Blood pressure is a measurement of the force exerted by the blood against the artery walls as the heart circulates it throughout the body. High blood pressure, also known as ‘hypertension,’ is a condition in which blood flows at a higher-than-normal pressure through the arteries (blood vessels). Blood pressure should be less than 120/80 mm Hg.
An estimated 1.28 billion adults aged 30-79 years worldwide have hypertension and 46% of adults with hypertension are unaware that they have the condition. It is a leading cause of death worldwide.
Continue reading to learn the most common causes of high diastolic blood pressure symptoms and the risks associated with them, and the treatment options available.
What is Hypertension?
Hypertension (high blood pressure) is a common condition that affects the arteries which are the major blood vessels in the body. It is sometimes referred to as the “silent killer”, as many people with hypertension have no symptoms or warning signs.
Blood pressure is represented by two numbers. The first number (systolic) represents blood vessel pressure when the heart contracts or beats. The second number (diastolic) represents the pressure in the vessels between heartbeats.
Hypertension is diagnosed when the systolic blood pressure readings on two different days are 140 mmHg and/or the diastolic blood pressure readings on both days are 90 mmHg.
What are the Symptoms of Hypertension?
High diastolic blood pressure symptoms are not always noticeable. However, if a person experiences the following symptoms, they should seek emergency medical attention. These symptoms may lead to a serious complications, such as a heart attack or stroke:
- Breathing difficulties
- Chest pain
- Speech changes
- Sudden onset of weakness
- Loss of consciousness
What causes High Diastolic Blood Pressure Symptoms?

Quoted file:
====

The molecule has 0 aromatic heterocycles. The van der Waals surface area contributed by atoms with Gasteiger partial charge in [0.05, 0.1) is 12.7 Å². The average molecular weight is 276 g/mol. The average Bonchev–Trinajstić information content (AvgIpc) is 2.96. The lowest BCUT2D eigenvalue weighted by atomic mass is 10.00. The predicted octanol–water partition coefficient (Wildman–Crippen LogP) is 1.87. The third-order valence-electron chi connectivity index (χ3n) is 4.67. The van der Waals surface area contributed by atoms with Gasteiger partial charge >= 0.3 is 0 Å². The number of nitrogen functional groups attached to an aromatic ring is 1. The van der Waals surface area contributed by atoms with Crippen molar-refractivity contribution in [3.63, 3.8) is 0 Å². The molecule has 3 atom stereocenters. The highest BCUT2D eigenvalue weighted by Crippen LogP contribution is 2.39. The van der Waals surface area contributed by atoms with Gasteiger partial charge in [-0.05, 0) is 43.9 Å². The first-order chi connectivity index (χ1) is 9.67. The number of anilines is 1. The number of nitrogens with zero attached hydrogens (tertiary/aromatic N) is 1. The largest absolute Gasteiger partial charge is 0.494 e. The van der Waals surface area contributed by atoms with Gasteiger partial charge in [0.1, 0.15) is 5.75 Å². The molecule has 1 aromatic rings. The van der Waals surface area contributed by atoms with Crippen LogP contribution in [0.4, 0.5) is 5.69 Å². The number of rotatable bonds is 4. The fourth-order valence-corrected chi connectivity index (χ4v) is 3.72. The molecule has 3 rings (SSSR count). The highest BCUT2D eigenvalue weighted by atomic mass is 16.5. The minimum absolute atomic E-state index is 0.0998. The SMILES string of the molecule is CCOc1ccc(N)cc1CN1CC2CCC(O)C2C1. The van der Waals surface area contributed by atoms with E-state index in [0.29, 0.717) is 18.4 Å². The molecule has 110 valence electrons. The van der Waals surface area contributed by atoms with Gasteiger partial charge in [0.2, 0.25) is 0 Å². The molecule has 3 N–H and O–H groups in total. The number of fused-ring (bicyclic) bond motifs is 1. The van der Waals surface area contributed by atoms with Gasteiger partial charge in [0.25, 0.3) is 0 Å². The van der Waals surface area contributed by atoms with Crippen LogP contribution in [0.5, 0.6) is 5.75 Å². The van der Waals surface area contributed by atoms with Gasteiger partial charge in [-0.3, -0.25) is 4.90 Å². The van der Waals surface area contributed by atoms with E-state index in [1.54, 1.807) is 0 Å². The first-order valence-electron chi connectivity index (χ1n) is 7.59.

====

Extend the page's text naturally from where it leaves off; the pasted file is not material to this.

High diastolic blood pressure symptoms occur dur to a number of factors. While some of these are under a person’s control, others are not. Among people aged 40 to 89, each 10 mm Hg increase in diastolic pressure doubles the risk of heart disease or stroke.
Isolated diastolic hypertension (IDH) is defined as high diastolic blood pressure of more than 80 mm Hg in people with normal systolic blood pressure. Diastolic blood pressure of 80-89 mm Hg is classified as stage 1 IDH by doctors. Diastolic blood pressure greater than 90 mm Hg is classified as stage 2 IDH.
High diastolic blood pressure symptoms can be caused by:
High-Salt Diet (Increased sodium uptake)
A high-salt diet disrupts your body’s natural sodium balance, causing the body to retain water. This causes an increase in the ‘pushing’ of your blood against your vessel walls. A ‘no-salt diet’ is the best approach for people with hypertension.
Blood pressure and body mass index are linked in both overweight and normal-weight patients. Putting on weight as we get older appears to be a particularly strong risk factor for developing hypertension.
Inadequate physical activity
Exercise is the primary treatment and prevention of hypertension, and it is an important component of lifestyle therapy. Physical activity has a beneficial effect on hypertension, with as much as a 5-7mm Hg reduction in systolic and diastolic blood pressure in people with hypertension.
Excessive alcohol consumption
Too much alcohol can raise blood pressure to dangerously high levels. Drinking more than three alcoholic beverages in one sitting temporarily raises blood pressure. Binge drinking can result in long-term blood pressure increases.
Stress and anxiety
Anxiety can cause diastolic blood pressure to rise in some people. Mental stress may activate a part of your nervous system, causing a surge of hormones to disrupt how your body regulates blood pressure.
What are the Risk Factors for High Diastolic Blood Pressure Symptoms?
Certain risk factors for high diastolic blood pressure symptoms are beyond a person’s control. They are as follows:
- Age: Diastolic hypertension is common in people under the age of 50. IDH is uncommon in senior citizens.
- Family history: Having a family history of hypertension increases an individual’s risk of IDH.
- Cardiovascular events: If a person has had an incident that damaged their heart muscle, their risk of IDH increases.